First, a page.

The 1920’s were so similar to the 1960’s in many ways. But the social upheaval and broad discontent was not there then, except for the occasional scare from Bolsheviks and anarchists. Uncle Leonard and I had a great conversation and I recorded most of it. As a World War I veteran, he had seen a great deal. The sixties were unfathomable to him. It may very well be true that as you age you become more conservative. But, he kicked up his heels during the twenties, a period which at that time had no peer. To this day, I kept the recording and his courting letters to his future wife, dated 1916-1917. He died in 1980.

Comments

    0 of 8192 characters used
    Post Comment

    • Credence2 profile imageAUTHOR

      Credence2 

      7 years ago from Florida (Space Coast)

      Thanks for reading, D, Since I wrote the article I added a photo of picture of an early television set along with its inventor and a great look at a well dressed lady for the period. I often times go to the memory lane site and look at old high school yearbooks, to get a feel for the era from a youthful perspective. Anyway, I would have to write a book, but it was a fun time to be alive Regards, Cred2

    • d.william profile image

      d.william 

      7 years ago from Somewhere in the south

      Wonderful article. Brought back great memories for me. (from the 40's, 50's and 60's of course). We did enjoy those old silent films, and the first 'talking' movies.

      Good choice of video and photos. All in all, excellent job.

    working

    This website uses cookies

    As a user in the EEA, your approval is needed on a few things. To provide a better website experience, hubpages.com uses cookies (and other similar technologies) and may collect, process, and share personal data. Please choose which areas of our service you consent to our doing so.

    For more information on managing or withdrawing consents and how we handle data, visit our Privacy Policy at: https://hubpages.com/privacy-policy#gdpr

    Show Details
    Necessary
    HubPages Device IDThis is used to identify particular browsers or devices when the access the service, and is used for security reasons.
    LoginThis is necessary to sign in to the HubPages Service.
    Google RecaptchaThis is used to prevent bots and spam. (Privacy Policy)
    AkismetThis is used to detect comment spam. (Privacy Policy)
    HubPages Google AnalyticsThis is used to provide data on traffic to our website, all personally identifyable data is anonymized. (Privacy Policy)
    HubPages Traffic PixelThis is used to collect data on traffic to articles and other pages on our site. Unless you are signed in to a HubPages account, all personally identifiable information is anonymized.
    Amazon Web ServicesThis is a cloud services platform that we used to host our service. (Privacy Policy)
    CloudflareThis is a cloud CDN service that we use to efficiently deliver files required for our service to operate such as javascript, cascading style sheets, images, and videos. (Privacy Policy)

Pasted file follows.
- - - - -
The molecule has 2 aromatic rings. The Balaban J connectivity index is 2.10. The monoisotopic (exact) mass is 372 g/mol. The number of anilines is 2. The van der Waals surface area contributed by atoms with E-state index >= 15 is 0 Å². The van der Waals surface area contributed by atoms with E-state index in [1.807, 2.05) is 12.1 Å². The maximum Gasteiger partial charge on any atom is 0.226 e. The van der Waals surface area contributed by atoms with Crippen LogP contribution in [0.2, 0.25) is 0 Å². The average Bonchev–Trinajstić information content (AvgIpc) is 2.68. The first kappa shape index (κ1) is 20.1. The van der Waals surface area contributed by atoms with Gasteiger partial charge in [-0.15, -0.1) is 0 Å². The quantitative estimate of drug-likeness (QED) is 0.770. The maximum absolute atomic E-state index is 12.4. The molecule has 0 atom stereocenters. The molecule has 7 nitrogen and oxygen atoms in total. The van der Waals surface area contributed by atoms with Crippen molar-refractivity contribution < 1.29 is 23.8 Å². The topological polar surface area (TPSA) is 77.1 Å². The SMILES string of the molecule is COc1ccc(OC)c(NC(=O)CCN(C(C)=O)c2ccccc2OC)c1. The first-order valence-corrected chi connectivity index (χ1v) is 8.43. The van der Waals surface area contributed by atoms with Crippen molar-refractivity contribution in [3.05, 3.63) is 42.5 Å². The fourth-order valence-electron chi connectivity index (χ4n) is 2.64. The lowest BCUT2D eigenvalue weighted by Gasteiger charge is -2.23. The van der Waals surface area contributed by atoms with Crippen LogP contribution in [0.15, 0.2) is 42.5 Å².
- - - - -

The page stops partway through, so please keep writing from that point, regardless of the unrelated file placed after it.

Google Hosted LibrariesJavascript software libraries such as jQuery are loaded at endpoints on the googleapis.com or gstatic.com domains, for performance and efficiency reasons. (Privacy Policy)
    Features
    Google Custom SearchThis is feature allows you to search the site. (Privacy Policy)
    Google MapsSome articles have Google Maps embedded in them. (Privacy Policy)
    Google ChartsThis is used to display charts and graphs on articles and the author center. (Privacy Policy)
    Google AdSense Host APIThis service allows you to sign up for or associate a Google AdSense account with HubPages, so that you can earn money from ads on your articles. No data is shared unless you engage with this feature. (Privacy Policy)
    Google YouTubeSome articles have YouTube videos embedded in them. (Privacy Policy)
    VimeoSome articles have Vimeo videos embedded in them. (Privacy Policy)
    PaypalThis is used for a registered author who enrolls in the HubPages Earnings program and requests to be paid via PayPal. No data is shared with Paypal unless you engage with this feature. (Privacy Policy)
    Facebook LoginYou can use this to streamline signing up for, or signing in to your Hubpages account. No data is shared with Facebook unless you engage with this feature. (Privacy Policy)
    MavenThis supports the Maven widget and search functionality. (Privacy Policy)
    Marketing
    Google AdSenseThis is an ad network. (Privacy Policy)
    Google DoubleClickGoogle provides ad serving technology and runs an ad network. (Privacy Policy)
    Index ExchangeThis is an ad network. (Privacy Policy)
    SovrnThis is an ad network. (Privacy Policy)
    Facebook AdsThis is an ad network. (Privacy Policy)
    Amazon Unified Ad MarketplaceThis is an ad network. (Privacy Policy)
    AppNexusThis is an ad network. (Privacy Policy)
    OpenxThis is an ad network. (Privacy Policy)
    Rubicon ProjectThis is an ad network. (Privacy Policy)
    TripleLiftThis is an ad network. (Privacy Policy)
    Say MediaWe partner with Say Media to deliver ad campaigns on our sites. (Privacy Policy)
    Remarketing PixelsWe may use remarketing pixels from advertising networks such as Google AdWords, Bing Ads, and Facebook in order to advertise the HubPages Service to people that have visited our sites.
    Conversion Tracking PixelsWe may use conversion tracking pixels from advertising networks such as Google AdWords, Bing Ads, and Facebook in order to identify when an advertisement has successfully resulted in the desired action, such as signing up for the HubPages Service or publishing an article on the HubPages Service.
    Statistics
    Author Google AnalyticsThis is used to provide traffic data and reports to the authors of articles on the HubPages Service. (Privacy Policy)
    ComscoreComScore is a media measurement and analytics company providing marketing data and analytics to enterprises, media and advertising agencies, and publishers. Non-consent will result in ComScore only processing obfuscated personal data. (Privacy Policy)
    Amazon Tracking PixelSome articles display amazon products as part of the Amazon Affiliate program, this pixel provides traffic statistics for those products (Privacy Policy)